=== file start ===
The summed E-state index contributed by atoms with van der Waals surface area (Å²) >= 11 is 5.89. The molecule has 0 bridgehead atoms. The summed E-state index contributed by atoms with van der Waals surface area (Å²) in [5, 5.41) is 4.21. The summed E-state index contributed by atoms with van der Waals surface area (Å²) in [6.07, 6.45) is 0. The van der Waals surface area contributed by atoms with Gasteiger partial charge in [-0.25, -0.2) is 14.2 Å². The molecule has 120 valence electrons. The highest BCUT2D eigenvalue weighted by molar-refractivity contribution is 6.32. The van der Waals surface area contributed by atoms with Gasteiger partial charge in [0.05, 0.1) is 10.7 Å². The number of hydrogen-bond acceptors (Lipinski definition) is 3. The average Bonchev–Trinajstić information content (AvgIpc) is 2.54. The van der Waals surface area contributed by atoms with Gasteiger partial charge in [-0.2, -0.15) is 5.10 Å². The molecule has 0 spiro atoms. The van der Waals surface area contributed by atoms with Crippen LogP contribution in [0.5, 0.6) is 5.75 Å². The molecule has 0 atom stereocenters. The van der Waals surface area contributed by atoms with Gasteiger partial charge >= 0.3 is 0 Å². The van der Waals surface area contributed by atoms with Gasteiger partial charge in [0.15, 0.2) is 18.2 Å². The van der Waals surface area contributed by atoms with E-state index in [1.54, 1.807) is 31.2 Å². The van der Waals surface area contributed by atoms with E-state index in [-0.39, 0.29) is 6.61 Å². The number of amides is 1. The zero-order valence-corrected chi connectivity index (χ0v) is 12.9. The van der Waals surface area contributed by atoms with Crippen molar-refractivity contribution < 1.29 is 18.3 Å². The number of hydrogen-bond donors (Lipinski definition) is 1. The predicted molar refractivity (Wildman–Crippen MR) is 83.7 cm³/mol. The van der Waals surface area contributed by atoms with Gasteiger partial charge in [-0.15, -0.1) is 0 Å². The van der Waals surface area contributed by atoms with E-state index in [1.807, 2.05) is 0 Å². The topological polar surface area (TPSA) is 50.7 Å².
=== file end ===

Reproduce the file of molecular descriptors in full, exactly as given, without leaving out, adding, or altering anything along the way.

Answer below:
The summed E-state index contributed by atoms with van der Waals surface area (Å²) >= 11 is 5.89. The molecule has 0 bridgehead atoms. The summed E-state index contributed by atoms with van der Waals surface area (Å²) in [5, 5.41) is 4.21. The summed E-state index contributed by atoms with van der Waals surface area (Å²) in [6.07, 6.45) is 0. The van der Waals surface area contributed by atoms with Gasteiger partial charge in [-0.25, -0.2) is 14.2 Å². The molecule has 120 valence electrons. The highest BCUT2D eigenvalue weighted by molar-refractivity contribution is 6.32. The van der Waals surface area contributed by atoms with Gasteiger partial charge in [0.05, 0.1) is 10.7 Å². The number of hydrogen-bond acceptors (Lipinski definition) is 3. The average Bonchev–Trinajstić information content (AvgIpc) is 2.54. The van der Waals surface area contributed by atoms with Gasteiger partial charge in [-0.2, -0.15) is 5.10 Å². The molecule has 0 spiro atoms. The van der Waals surface area contributed by atoms with Crippen LogP contribution in [0.5, 0.6) is 5.75 Å². The molecule has 0 atom stereocenters. The van der Waals surface area contributed by atoms with Gasteiger partial charge >= 0.3 is 0 Å². The van der Waals surface area contributed by atoms with Gasteiger partial charge in [0.15, 0.2) is 18.2 Å². The van der Waals surface area contributed by atoms with E-state index in [1.54, 1.807) is 31.2 Å². The van der Waals surface area contributed by atoms with E-state index in [-0.39, 0.29) is 6.61 Å². The number of amides is 1. The zero-order valence-corrected chi connectivity index (χ0v) is 12.9. The van der Waals surface area contributed by atoms with Crippen molar-refractivity contribution < 1.29 is 18.3 Å². The number of hydrogen-bond donors (Lipinski definition) is 1. The predicted molar refractivity (Wildman–Crippen MR) is 83.7 cm³/mol. The van der Waals surface area contributed by atoms with Gasteiger partial charge in [-0.15, -0.1) is 0 Å². The van der Waals surface area contributed by atoms with E-state index in [1.807, 2.05) is 0 Å². The topological polar surface area (TPSA) is 50.7 Å².